WRITTEN BY:Jenny M. Abel


What determines how much you spend in any given year? Is it:

  1. Your income for that year?
  2. Your expected future income?
  3. Your wealth?
  4. Unexpected expenses such as automobile and home repairs or medical bills?

Standard theories of consumer behavior embody the Permanent Income Hypothesis — the notion that consumption fluctuates primarily in response to changes in (b) expected future income and (c) wealth. 

UVA Darden School of Business Professor Daniel Murphy and three colleagues (Jorge Miranda-Pinto, Kieran James Walsh and Eric R. Young, each currently or formerly affiliated with the University of Virginia) present new evidence that a large share of consumption is driven by (d) — unanticipated expenditures that are unrelated to a household’s future income or wealth. 

To arrive at this conclusion, Murphy and colleagues examined data on households from one of the most significant data sets available: the Panel Study of Income Dynamics (PSID). Directed by faculty at the University of Michigan, the PSID celebrated its 50th year in 2018. A nationally representative sample of more than 18,000 individuals living in 5,000 families, it’s the longest-running longitudinal household survey in the world.1

In 1999, the PSID began collecting information on consumption in addition to income and wealth information. From these data, Murphy and colleagues observed four facts concerning consumer behavior:

  • Consumption is as volatile as income.
  • Consumption fluctuations are independent of income — that is, consumption is not just responding to changes in income.
  • That said, in the face of sudden influxes of income, many low-wealth/high-debt households have near-zero marginal propensities to consume — they do not necessarily increase consumption with the increase of disposable income. They prefer to pay down debt when cash becomes available. While this fact has been documented in the past, it’s been underemphasized. 
  • High past consumption predicts a lower spending propensity in the present.

To explain these facts, the authors proposed a model “in which households face time-varying consumption thresholds that, if violated, yield substantial utility costs.” What does that mean? These consumption thresholds represent unanticipated shocks such as medical emergencies and auto repairs. When an adverse shock hits a household, the household chooses to accumulate debt (reduce wealth) rather than let consumption fall below a threshold level. For example, rather than move out of a house or slash food consumption, households simply accumulate debt when faced with a large, unanticipated expenditure.


The authors’ model has implications for policies designed to stimulate the economy. During the past two recessions in the U.S., the government issued tax rebates to households in hopes those households would spend the money. However, Murphy and his co-authors highlight recent other studies documenting that many of the households that policymakers thought were the most likely to spend — those with high debt and low income — did exactly the opposite. In short, many high-debt households use new income to pay down debt rather than spend.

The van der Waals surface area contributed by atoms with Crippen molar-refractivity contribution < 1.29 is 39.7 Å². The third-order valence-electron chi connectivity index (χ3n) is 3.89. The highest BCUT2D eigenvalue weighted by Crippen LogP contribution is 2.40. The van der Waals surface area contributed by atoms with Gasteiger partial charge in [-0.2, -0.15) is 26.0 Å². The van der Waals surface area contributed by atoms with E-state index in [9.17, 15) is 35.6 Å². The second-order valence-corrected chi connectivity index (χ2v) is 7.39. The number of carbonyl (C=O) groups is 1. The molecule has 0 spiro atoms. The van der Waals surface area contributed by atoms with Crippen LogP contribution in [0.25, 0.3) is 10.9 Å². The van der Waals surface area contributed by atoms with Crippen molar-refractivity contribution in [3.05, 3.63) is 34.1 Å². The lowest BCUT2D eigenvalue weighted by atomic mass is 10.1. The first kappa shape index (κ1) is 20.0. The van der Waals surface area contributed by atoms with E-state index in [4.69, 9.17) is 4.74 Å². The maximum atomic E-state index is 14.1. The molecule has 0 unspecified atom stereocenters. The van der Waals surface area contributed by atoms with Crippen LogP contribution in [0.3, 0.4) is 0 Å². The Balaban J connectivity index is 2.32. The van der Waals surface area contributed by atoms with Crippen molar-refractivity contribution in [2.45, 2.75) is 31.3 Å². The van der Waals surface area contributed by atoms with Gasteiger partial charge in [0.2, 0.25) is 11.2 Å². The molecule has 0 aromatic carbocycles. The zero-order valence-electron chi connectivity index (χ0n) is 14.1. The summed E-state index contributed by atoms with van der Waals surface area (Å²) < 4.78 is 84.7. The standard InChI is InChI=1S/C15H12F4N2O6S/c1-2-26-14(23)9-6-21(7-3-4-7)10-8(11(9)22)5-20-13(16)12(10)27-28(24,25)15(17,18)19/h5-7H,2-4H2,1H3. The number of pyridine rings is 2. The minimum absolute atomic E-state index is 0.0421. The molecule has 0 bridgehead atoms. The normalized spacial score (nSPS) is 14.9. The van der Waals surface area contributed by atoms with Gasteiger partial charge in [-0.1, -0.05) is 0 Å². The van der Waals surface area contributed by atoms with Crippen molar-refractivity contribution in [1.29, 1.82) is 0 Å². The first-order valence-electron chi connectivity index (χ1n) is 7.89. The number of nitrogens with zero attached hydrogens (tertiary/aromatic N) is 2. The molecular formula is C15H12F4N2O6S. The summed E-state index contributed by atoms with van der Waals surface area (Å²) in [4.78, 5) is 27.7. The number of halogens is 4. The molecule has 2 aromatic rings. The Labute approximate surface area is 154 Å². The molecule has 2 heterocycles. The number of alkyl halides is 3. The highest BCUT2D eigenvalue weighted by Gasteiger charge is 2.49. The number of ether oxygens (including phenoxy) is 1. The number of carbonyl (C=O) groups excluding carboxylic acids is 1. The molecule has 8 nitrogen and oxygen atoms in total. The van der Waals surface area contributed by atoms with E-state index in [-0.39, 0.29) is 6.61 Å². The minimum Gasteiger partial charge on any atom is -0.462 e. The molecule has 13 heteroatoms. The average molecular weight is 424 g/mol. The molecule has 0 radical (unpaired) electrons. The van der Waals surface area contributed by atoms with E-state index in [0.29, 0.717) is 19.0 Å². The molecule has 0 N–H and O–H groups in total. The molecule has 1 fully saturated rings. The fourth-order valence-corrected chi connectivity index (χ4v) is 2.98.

The authors propose a new explanation for this otherwise puzzling observation. In their model, high-debt households are those that recently experienced an adverse shock such as a necessary auto repair, unexpected education expense or a medical bill. These households are “saving-constrained in the sense that they would have higher saving/lower debt if not for these unanticipated needs. These high-debt households face the possibility that if another adverse shock hits, they won’t be able to afford it or borrow enough to pay for it and would therefore have to forgo necessary medical care or other essential expenditures. Therefore, these households choose to use all additional income to repay their debt as a precaution against future adverse events.

If finances are tight on a regular basis, it makes intuitive sense that your first instinct upon receiving a sudden influx of cash isn’t to buy some designer furniture or take the family to Disney World. Paying off the new radiator for your car that you charged to the credit card last month is the wiser course of action — after all, you don’t know when such flexible funds will be available again or when the next financial disaster might hit.

Murphy and his co-authors suggest that their model not only helps us understand households’ consumption choices, but that it is also important for understanding broader effects of policymakers’ attempts to stimulate the economy. In their companion paper, the authors demonstrate the relevance of their theory for understanding the effect of fiscal stimuli on credit markets.  

It’s to that macro effect — on interest rates and credit markets in particular — that we’ll turn to in “The Real Effect of Fiscal Stimulus: Inequality, Interest Rates and Beyond.”

Daniel Murphy co-authored “A Model of Expenditure Shocks” with Jorge Miranda-Pinto of the University of Queensland, Kieran James Walsh of the University of California, Santa Barbara, and Eric R. Young of the University of Virginia.


  • 1.“Panel Study of Income Dynamics: Home,” University of Michigan Institute for Social Research, accessed 10 December 2019,